View Full Version : Kodachrome emulsion formula

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Photo Engineer
10-09-2008, 08:38 PM
Thanks Ralph, but I left out the Newton ring problems and everything else in my last post to make it look simple. Nothing every is, but a shake of talcum powder might help my last post out. :D


10-10-2008, 09:22 AM
The process uses a high pH color developer (~11 - 12) that is not very stable so you might consider it a one-shot. OTOH, the rest of the process is normal. So, if you pick a normal B&W film and process in the normal negative developer, then the rest of the process is a breeze.


Well, the high pH doesn't really bother me, and unless the one-shot cost is prohibitive using it that way makes perfectly good sense to me. After all, I use B&W developer one-shot, and the thread about one-shot fixer has me thinking, too. What's the harm in adding a one-shot color developer.

Can you point me to a few references about how this is done?

My first thinking is that there has to be a 3 part separation, and the cheap way, if the filters are the right colors, is to just buy an old dichronic head when one goes by on fleabay and steal the filters out of it. Of course, I don't know that those are the right colors for the separation. They might be the complimentary colors instead of the ones required.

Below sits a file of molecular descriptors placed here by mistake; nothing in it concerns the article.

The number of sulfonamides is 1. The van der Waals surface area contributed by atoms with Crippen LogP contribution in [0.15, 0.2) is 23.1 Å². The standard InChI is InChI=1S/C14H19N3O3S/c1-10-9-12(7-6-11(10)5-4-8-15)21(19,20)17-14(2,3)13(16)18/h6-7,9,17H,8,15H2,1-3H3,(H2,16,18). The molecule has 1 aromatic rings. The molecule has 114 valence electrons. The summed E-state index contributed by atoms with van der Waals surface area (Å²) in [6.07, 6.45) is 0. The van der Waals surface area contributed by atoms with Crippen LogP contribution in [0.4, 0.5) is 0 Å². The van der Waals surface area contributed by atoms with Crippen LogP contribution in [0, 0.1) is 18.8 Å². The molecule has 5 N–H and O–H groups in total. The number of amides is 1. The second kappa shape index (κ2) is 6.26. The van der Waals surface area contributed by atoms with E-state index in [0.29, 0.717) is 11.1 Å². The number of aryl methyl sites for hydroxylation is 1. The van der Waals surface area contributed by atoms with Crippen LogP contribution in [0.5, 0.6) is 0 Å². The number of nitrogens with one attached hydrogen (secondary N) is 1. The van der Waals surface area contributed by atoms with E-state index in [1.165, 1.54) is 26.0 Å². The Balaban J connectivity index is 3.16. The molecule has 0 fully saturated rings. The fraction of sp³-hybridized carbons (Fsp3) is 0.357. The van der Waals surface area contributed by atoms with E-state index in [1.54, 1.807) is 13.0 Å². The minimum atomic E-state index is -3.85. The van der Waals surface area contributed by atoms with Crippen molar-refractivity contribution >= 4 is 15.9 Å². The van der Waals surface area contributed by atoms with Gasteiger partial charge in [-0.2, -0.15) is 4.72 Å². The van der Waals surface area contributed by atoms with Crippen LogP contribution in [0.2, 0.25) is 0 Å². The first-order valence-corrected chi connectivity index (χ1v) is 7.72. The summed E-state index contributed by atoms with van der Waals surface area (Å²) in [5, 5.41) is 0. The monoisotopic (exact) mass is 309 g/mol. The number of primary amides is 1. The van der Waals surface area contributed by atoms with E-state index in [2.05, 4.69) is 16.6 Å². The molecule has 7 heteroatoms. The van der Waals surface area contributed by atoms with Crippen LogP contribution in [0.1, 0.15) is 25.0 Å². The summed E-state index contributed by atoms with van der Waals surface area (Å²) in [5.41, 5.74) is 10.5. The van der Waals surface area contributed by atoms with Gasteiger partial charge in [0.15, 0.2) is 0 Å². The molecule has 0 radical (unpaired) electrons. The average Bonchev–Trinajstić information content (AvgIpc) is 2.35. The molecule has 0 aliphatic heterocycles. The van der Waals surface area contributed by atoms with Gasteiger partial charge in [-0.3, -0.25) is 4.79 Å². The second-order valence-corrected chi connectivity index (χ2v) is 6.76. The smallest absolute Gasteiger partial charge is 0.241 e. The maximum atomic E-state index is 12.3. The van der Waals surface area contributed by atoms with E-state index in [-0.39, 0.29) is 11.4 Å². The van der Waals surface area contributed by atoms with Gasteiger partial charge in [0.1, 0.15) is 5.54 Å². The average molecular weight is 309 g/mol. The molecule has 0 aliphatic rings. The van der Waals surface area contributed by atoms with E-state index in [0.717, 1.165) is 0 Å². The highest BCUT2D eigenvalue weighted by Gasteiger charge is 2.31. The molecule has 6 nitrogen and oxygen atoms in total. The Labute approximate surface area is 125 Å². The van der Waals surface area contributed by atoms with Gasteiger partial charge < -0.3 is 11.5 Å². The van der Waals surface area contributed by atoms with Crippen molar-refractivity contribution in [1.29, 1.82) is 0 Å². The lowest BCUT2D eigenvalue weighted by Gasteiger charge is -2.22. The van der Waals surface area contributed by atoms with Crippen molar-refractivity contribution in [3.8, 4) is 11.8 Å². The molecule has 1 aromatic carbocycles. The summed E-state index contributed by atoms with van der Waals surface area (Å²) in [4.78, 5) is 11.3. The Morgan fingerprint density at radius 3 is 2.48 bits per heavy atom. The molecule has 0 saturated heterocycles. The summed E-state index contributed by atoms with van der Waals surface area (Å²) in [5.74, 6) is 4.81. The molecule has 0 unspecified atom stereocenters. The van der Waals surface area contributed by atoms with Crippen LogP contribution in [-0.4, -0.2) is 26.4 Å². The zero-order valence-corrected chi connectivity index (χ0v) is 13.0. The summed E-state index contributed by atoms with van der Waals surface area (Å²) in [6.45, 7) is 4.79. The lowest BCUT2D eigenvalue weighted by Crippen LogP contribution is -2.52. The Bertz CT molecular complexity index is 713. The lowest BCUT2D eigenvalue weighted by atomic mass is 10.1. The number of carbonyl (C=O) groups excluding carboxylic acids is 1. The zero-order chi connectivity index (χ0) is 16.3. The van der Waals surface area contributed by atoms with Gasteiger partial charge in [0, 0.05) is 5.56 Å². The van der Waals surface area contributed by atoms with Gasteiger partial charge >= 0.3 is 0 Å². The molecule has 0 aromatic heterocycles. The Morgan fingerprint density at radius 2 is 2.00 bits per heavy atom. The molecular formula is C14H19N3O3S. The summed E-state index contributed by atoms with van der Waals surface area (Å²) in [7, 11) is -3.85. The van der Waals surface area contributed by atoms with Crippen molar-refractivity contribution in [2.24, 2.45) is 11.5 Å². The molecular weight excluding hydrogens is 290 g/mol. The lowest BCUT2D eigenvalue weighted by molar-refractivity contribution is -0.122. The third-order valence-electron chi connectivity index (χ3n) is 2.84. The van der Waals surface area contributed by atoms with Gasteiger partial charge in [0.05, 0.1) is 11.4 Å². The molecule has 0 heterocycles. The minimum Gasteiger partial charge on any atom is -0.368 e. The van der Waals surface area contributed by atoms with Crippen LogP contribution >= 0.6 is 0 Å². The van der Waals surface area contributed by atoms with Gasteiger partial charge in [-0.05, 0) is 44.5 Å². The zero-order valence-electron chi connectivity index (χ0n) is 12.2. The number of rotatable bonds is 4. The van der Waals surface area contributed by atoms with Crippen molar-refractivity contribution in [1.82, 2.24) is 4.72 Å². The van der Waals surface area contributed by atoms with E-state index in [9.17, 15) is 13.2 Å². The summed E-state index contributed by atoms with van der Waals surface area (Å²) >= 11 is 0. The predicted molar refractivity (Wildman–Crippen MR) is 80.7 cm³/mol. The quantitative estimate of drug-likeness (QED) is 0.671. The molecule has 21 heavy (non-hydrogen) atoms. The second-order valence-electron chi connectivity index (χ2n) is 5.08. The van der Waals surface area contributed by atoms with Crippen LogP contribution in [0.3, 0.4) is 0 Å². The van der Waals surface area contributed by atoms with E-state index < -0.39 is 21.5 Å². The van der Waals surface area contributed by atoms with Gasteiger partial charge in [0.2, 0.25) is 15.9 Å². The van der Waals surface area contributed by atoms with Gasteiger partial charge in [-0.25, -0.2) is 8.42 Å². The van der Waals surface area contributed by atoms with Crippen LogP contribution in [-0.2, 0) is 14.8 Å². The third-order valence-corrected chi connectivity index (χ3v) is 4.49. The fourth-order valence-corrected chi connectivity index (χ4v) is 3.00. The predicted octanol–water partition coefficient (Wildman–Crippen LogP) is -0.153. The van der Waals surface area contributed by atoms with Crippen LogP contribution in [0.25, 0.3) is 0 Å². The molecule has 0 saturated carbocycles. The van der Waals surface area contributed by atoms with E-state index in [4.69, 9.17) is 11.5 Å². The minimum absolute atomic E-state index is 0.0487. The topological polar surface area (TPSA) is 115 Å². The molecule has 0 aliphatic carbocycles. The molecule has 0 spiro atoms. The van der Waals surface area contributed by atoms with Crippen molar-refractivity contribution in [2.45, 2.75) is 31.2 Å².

Another thing that confused me in a few of the Google hits I found last night was the references to two part Kodachrome instead of three part. I guess it was something like red and green layers the way some laser displays have a red and green laser. Can you really get all the colors from that? If so, then it seems you could get a complete transparency in a single film holder. Two exposures and your ready to roll.

Obviously this isn't going to be any good for the horse races since at present I'm not thinking of ways to shoot all three simultaneously. I couldn't find anything helpful about robbing an old three color prism from ancient TV cameras with Vidicons, and I don't think new TV cameras work that way.

I guess I'll have to get the models to stand still.


Nicholas Lindan
10-10-2008, 10:09 AM
OTOH, maybe color was so novel to them they were awed! IDK. Try it!

I have a 1939 photography magazine (Minicam ?) where references to color photography involved 3-plate cameras and dye-transfer printing. A standard joke was not knowing which way up to hold the camera.

Though, IIRC, projection was the usual method of viewing:

Neat article on early color, including Prokudin-Gorsky

Ian Grant
10-10-2008, 10:21 AM
It's worth reading D.A.Spencer, Colour Photography, ? late 1940's, he give a good breakdown of all the colour processes including tri-colour etc.


Photo Engineer
10-10-2008, 10:50 AM
Tri color cameras are quite popular on the dye transfer forum:


and dye transfer is described fully here:


Methods are described in "History of Color Photography" by Friedman.

The 3 color developers are available in kit form from some dealers. Ian has posted the reference in several threads here.